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Thursday 28 September 2023 Dublin: 15°C
PA Images Would you invest with this man?
# Banking Inquiry
Financier compares himself to Ronaldo, says emigrating was "very painful"
Derek Quinlan moved to Switzerland after the crash.

Updated: 14.20

FINANCIER DEREK QUINLAN has described emigrating from Ireland as “very painful”.

The founder and former chair of Quinlan Private (QP) said he left the country in 2009 after KPMG advised him this would maximise the returns to his creditors.

He moved to Switzerland and later London and Abu Dabai.

“It was a very, very painful move. I was 61 years of age at the time with a young family.”

Quinlan was one of the most prominent property financiers during the Celtic Tiger. Pat Kenny and Gay Byrne were among those to lose substantial amounts of cash through investing with him.

During today’s meeting, Quinlan spoke of how his reputation grew: “It’s like if you play football and you suddenly have the touch of Ronaldo, who plays for Real Madrid, lots of people want to see him.”

Quinlan invested in the IFSC, the Square Tallaght and several other properties in Ireland and abroad. He also invested in a syndicate, backed by Anglo Irish Bank, that bought the ill-fated Irish Glass Bottle development site in Ringsend for €412 million in 2006.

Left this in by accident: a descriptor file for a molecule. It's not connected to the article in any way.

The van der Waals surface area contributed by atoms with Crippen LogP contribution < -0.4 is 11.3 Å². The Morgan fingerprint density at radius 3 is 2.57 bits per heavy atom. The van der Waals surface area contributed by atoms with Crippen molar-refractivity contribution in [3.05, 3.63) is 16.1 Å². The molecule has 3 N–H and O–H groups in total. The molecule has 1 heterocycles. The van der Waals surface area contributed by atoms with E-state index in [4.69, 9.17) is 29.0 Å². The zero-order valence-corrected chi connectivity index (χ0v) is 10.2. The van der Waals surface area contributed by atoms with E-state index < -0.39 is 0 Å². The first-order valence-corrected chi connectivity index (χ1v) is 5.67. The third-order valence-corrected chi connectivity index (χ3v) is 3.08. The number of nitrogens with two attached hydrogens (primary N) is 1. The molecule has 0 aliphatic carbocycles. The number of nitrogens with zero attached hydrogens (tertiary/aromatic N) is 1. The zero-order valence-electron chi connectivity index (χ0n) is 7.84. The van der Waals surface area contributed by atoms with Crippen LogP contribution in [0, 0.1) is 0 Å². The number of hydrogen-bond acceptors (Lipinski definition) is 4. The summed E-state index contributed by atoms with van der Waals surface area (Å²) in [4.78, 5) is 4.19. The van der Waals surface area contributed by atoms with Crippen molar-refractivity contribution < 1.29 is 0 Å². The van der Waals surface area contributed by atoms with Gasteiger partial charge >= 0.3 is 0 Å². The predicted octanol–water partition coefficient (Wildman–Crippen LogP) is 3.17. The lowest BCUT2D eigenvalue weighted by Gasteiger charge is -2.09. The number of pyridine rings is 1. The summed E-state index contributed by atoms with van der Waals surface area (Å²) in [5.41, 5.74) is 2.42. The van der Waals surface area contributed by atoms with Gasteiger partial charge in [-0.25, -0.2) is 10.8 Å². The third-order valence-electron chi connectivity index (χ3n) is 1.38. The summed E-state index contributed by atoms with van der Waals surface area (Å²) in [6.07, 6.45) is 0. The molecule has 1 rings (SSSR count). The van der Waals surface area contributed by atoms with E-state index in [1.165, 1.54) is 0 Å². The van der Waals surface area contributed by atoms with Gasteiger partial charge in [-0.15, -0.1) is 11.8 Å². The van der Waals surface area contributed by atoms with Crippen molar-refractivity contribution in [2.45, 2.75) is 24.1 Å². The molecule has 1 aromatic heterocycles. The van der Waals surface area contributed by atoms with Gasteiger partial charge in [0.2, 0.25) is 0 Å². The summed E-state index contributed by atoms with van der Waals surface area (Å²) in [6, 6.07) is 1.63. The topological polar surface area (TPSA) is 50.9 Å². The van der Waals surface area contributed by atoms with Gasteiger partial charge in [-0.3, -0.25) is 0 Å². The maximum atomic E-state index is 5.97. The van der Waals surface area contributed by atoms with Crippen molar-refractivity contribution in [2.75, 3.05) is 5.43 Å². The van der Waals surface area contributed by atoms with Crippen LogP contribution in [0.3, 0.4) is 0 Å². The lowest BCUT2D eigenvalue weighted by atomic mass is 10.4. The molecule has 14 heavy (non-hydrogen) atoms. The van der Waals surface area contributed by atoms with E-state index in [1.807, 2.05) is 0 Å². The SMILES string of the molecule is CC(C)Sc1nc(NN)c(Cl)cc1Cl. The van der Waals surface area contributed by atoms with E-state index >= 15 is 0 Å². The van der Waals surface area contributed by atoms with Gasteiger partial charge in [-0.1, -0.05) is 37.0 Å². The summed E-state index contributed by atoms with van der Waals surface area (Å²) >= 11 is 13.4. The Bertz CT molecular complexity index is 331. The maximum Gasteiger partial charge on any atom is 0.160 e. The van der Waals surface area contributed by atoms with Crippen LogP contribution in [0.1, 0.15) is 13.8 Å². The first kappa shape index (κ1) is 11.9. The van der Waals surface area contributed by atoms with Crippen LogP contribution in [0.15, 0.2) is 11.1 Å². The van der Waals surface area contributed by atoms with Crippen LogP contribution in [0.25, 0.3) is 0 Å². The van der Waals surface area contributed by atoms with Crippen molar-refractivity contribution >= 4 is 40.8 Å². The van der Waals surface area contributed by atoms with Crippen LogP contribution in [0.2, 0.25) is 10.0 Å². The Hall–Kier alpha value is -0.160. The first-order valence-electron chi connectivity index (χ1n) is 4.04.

He said he began dealing with banks outside Ireland when he realised Irish institutions were selling loans to foreign banks at cheaper interest rates and “pocketing” the surplus cash.

derek 2 Derek Quinlan

When discussing his investments here, Quinlan recalled how the Urban Renewal Scheme rejuvenated areas in Dublin.

“I remember the IFSC when there was nothing down there.

I knew Tallaght from back in the ’60s when I used to cycle up there and there was nothing there on the square. I knew it when the Connors family were the main occupants.

At this point, committee chair Ciarán Lynch advised Quinlan to move away from colour.

c lynch Ciarán Lynch